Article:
Lastly... if it is a matter of inches.. tear the door out and take out the frame. You can curtain off the bathroom and reinstall the door later.
     
  8. jassytoo

    jassytoo Well-Known Member Supporter

    Messages:
    2,285
    Joined:
    May 14, 2003
    Location:
    Western WA
    There is tons of specialized equipment out there for people in wheelchairs. We have a grandson who is disabled. Lots of the equipment can be borrowed. If he has a therapist or even his doctor or hospital can get him in touch with the organizations that do this or do a web search. His therapist should also be able to tell you exactly what he needs depending on his disability. For a toilet you might be able to find an old fashioned comode. For a bath, there is a bath chair made that suction cups to the bottom of the bath and you could get a hand held shower.Thats if someone could help him into the tub.
     
  9. Speciallady

    Speciallady Well-Known Member

    Messages:
    868
    Joined:
    May 10, 2002
    Location:
    Indiana
    dfc will only pay for a small portion. It's a permanent thing. They rent there house and the landlord will only allow them certain changes. He is being as fair as possible. I just need to know how to construct it. I can't afford the book right now. His mom is taking care of him and it's not easy on her.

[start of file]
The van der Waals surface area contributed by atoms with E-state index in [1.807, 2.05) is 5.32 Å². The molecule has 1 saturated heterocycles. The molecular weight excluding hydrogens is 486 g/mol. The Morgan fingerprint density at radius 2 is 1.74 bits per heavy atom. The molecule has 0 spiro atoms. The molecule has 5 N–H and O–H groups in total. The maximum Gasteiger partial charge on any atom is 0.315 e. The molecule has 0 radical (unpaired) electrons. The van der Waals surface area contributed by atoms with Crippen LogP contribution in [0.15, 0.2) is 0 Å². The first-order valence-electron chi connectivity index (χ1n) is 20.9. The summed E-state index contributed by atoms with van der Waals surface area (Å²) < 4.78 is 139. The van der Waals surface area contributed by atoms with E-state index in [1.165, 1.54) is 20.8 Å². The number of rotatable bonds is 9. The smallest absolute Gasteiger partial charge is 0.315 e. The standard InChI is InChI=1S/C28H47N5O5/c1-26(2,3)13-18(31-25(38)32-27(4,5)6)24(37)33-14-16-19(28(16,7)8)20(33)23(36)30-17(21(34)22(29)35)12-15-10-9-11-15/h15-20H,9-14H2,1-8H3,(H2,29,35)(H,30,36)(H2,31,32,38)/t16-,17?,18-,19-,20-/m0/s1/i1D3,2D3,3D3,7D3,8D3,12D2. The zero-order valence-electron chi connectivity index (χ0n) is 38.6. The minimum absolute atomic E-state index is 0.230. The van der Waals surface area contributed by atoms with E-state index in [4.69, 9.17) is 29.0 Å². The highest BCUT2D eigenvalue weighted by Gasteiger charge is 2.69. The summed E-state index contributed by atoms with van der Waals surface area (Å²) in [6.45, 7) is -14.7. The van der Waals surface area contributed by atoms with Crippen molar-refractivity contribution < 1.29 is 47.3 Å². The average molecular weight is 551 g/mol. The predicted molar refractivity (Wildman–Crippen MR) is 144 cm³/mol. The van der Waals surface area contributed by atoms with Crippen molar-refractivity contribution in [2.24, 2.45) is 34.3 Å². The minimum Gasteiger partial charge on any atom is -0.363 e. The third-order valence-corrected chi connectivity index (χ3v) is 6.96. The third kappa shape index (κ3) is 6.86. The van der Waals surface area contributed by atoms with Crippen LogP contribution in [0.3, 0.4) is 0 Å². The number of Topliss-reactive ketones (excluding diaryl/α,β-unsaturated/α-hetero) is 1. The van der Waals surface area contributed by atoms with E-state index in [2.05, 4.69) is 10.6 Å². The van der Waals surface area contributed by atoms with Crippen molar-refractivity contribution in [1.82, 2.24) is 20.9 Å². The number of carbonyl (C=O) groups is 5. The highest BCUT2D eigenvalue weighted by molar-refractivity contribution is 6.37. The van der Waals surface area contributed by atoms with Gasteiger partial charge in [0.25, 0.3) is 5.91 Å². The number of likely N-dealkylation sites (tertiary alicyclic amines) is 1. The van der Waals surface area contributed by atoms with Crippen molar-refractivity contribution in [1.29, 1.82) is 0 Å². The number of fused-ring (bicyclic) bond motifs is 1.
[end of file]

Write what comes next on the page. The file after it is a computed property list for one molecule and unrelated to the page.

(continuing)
10. FreightTrain

    FreightTrain Well-Known Member

    Messages:
    630
    Joined:
    Nov 5, 2005
    Location:
    Sullivan County Pa
  11. bostonlesley

    bostonlesley Guest

    Every state in the country has some kind of disability agency. They can be located by calling the governor's office (usually toll-free) and asking how to reach them.

    I rent, and am totally disabled and use a WC..just ONE of our county's agency's is called "Life Center"..they have loaned a bunch of equipment to me which I needed and couldn't afford. Also, if someone is renting, under the American with Disabilities Act, if the disabled tenant requires renovations to an apartment such as wider doors for a WC, or a handicapped-accessible bathroom, the landlord must permit these alterations to be done, at the expense of the tenant..the changes need not be switched back unless the changes would preclude the landlord from renting to someone else.
    For instance, state supreme courts have ruled that widening doors cause no decrease in future potential renting, while lowered counters would.

    "At the expense of the renter" just means that the landlord isn't expected to pay for it. There are numerous state agencies which will pick up the tab for necessary renovations so that a disabled person can access a bathroom, shower or bedroom.